Stalled wedding processions, overpriced water, social abomination: Dalits in Rajasthan’s Madhopura continue to suffer atrocities
In a stark reminder of the atrocities against those belonging to the lower castes, a Dalit groom in Rajasthan’s Madhopura village was prevented by members of the Jat community from sitting on the mare, citing religious sentiments
A Dalit groom in Rajasthan’s Madhopura village was prevented by members of the Jat community from sitting on the mare, citing religious sentiments
A senior sociologist said there fights among different classes of people not only in the society but in the government, administration and even private offices
A total of 2,371 cases of atrocities have been committed against Scheduled Castes (SC) from January to May, 51.12 percent of which remain pending
Editor's Note: Discrimination against communities deemed as lower castes is a part-and-parcel of life in rural India. Communities that command power and influence to ostracise and harass the lower castes at will and with impunity as police prove to be of little help. In this four-part series, we attempt to establish the prevalence and gravity of casteism in various states of India, its various forms, why the 'upper castes' prefer this approach and what the conviction rate is for crimes against those belonging to lower castes.
In a stark reminder of the atrocities against those belonging to the lower castes, a Dalit groom in Rajasthan’s Madhopura village was prevented by members of the Jat community from sitting on the mare, citing religious sentiments.
On 20 April, as the procession of Lakshmi’s wedding reached Dudu Thana area of the village, the Jats created a ruckus and restricted the groom from sitting on the mare.
While Raju Lal, father of the bride and other people from the Dalit community opposed this and called the police, members of the Jat community said the procession cannot cross the temple, with the groom still astride the horse. Police intervention brought no relief to the wedding party as the groom had to cross from in front of the temple on foot before getting back on the mare.
Two days after the incident, on 22 April, Lal's son Dinesh was getting married. The people of the Jat community in the village protested against the groom's bindoli — the departure of the wedding party with the groom sitting on the mare —and the owner of the mare was threatened and prevented from entering the village.
After the two such incidents in the village this year, the Dalit community faced a collective social boycott by the upper-caste community. The shopkeepers refused to give the goods to Dalits, the barbers refused to give them a haircut, the milkmen stopped supplying milk to their houses and water tanker owners refused to provide water to them. The Dalit community has alleged that the Jat community threatened to vandalise the water tankers coming from other villages.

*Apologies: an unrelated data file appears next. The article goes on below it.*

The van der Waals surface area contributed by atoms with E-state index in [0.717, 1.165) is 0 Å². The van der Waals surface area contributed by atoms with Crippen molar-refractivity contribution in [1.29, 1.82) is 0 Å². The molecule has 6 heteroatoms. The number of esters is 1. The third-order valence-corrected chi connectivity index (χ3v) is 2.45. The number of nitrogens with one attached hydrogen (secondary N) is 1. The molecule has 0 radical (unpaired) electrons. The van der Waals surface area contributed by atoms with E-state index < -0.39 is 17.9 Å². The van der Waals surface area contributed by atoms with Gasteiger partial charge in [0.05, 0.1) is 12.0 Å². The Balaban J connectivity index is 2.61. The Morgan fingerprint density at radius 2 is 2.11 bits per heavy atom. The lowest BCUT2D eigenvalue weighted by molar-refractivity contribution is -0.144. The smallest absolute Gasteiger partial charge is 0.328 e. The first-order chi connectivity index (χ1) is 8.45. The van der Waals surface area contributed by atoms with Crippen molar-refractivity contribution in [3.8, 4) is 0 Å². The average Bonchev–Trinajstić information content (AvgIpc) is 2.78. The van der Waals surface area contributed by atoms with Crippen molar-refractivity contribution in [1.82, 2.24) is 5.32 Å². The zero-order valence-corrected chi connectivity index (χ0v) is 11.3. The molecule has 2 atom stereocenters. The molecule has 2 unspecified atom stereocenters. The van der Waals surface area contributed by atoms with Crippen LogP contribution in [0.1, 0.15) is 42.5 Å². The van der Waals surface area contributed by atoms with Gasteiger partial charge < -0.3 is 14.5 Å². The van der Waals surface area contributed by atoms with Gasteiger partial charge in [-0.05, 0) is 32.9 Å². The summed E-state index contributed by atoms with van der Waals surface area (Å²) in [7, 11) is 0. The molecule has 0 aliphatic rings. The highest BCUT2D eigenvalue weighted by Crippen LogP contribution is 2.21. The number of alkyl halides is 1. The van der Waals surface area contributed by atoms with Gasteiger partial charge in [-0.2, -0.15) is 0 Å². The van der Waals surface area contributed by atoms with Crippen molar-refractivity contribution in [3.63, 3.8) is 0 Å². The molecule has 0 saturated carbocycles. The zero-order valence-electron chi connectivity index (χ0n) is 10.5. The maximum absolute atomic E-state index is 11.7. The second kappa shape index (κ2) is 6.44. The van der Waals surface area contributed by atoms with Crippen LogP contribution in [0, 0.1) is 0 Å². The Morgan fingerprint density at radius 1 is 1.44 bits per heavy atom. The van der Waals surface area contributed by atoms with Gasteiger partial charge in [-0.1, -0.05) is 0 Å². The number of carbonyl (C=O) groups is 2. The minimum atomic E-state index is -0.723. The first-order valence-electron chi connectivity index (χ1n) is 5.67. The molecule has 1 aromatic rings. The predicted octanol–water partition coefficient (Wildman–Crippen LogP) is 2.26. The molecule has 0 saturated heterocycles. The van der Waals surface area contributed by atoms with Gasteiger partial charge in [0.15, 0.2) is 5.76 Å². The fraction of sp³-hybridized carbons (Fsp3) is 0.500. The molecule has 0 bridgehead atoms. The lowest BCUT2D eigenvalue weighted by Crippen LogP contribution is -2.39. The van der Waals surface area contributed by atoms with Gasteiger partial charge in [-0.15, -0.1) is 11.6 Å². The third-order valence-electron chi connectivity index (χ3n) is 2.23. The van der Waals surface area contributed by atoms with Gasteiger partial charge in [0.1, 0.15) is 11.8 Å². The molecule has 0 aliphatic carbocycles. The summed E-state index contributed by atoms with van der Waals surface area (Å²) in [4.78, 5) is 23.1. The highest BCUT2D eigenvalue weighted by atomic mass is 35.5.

In May, members of the Jat community beat up Lal's wife and Dinesh. A First Information Report (FIR) was filed against 17 members of the Jat community and the case is under trial at the special SC-ST court in Jaipur. Mangal Chaudhary, a Jat resident of Madhopura, said the FIR lodged against 17 people is false since four or five of them were not even present in the village on that day.
Raju Lal, a resident of Raigar basti, an illegal settlement, said he built the temple where Dalits are not allowed. He informed that after the rituals and installation of the deity, Dalits were prevented from entering the temple by the upper caste community, citing the social hierarchy.
Chhagan Lal, a Dalit resident of Raigar basti, said they are made to sit on the ground in an upper caste wedding, while the other castes sit on chairs. He informed that members of upper castes do not even attend weddings to which they are invited the Dalit community.
A senior sociologist, on the condition of anonymity, said there fights among different classes of people not only in the society but in the government, administration and even private offices. “Since the animal (horse or mare) is associated with monarchy, there are many implications of sitting on it. Keeping a mare is an indicator of prosperity. Therefore, whenever a Dalit is seen riding on a horse or a mare, it is not tolerated by a lot of people,” the sociologist said.
Life after boycott